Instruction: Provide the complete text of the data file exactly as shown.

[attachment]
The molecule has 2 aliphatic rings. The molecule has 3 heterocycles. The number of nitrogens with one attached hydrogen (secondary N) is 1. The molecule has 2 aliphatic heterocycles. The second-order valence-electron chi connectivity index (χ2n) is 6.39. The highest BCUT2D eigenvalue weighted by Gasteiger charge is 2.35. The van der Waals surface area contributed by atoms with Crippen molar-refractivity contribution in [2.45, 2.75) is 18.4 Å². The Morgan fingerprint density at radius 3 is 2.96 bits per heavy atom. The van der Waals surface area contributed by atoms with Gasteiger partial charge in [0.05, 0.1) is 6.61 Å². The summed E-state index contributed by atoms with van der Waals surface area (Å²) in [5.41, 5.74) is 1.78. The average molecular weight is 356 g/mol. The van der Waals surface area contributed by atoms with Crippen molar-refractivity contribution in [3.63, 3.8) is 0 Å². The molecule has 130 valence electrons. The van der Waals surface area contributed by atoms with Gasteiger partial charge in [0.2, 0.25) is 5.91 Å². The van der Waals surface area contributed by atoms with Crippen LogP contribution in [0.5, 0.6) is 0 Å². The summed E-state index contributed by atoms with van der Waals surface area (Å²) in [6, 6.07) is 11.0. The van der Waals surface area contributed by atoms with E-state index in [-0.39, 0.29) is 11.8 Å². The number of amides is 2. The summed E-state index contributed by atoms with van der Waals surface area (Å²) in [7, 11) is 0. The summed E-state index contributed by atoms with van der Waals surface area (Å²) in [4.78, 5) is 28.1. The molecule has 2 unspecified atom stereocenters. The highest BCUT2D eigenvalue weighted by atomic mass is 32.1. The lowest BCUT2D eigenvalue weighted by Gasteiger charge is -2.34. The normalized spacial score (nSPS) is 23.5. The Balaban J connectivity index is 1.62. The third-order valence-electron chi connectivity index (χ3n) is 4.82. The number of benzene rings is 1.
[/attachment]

The molecule has 2 aliphatic rings. The molecule has 3 heterocycles. The number of nitrogens with one attached hydrogen (secondary N) is 1. The molecule has 2 aliphatic heterocycles. The second-order valence-electron chi connectivity index (χ2n) is 6.39. The highest BCUT2D eigenvalue weighted by Gasteiger charge is 2.35. The van der Waals surface area contributed by atoms with Crippen molar-refractivity contribution in [2.45, 2.75) is 18.4 Å². The Morgan fingerprint density at radius 3 is 2.96 bits per heavy atom. The van der Waals surface area contributed by atoms with Gasteiger partial charge in [0.05, 0.1) is 6.61 Å². The summed E-state index contributed by atoms with van der Waals surface area (Å²) in [5.41, 5.74) is 1.78. The average molecular weight is 356 g/mol. The van der Waals surface area contributed by atoms with Crippen molar-refractivity contribution in [3.63, 3.8) is 0 Å². The molecule has 130 valence electrons. The van der Waals surface area contributed by atoms with Gasteiger partial charge in [0.2, 0.25) is 5.91 Å². The van der Waals surface area contributed by atoms with Crippen LogP contribution in [0.5, 0.6) is 0 Å². The summed E-state index contributed by atoms with van der Waals surface area (Å²) in [6, 6.07) is 11.0. The van der Waals surface area contributed by atoms with E-state index in [-0.39, 0.29) is 11.8 Å². The number of amides is 2. The summed E-state index contributed by atoms with van der Waals surface area (Å²) in [7, 11) is 0. The summed E-state index contributed by atoms with van der Waals surface area (Å²) in [4.78, 5) is 28.1. The molecule has 2 unspecified atom stereocenters. The highest BCUT2D eigenvalue weighted by atomic mass is 32.1. The lowest BCUT2D eigenvalue weighted by Gasteiger charge is -2.34. The normalized spacial score (nSPS) is 23.5. The Balaban J connectivity index is 1.62. The third-order valence-electron chi connectivity index (χ3n) is 4.82. The number of benzene rings is 1.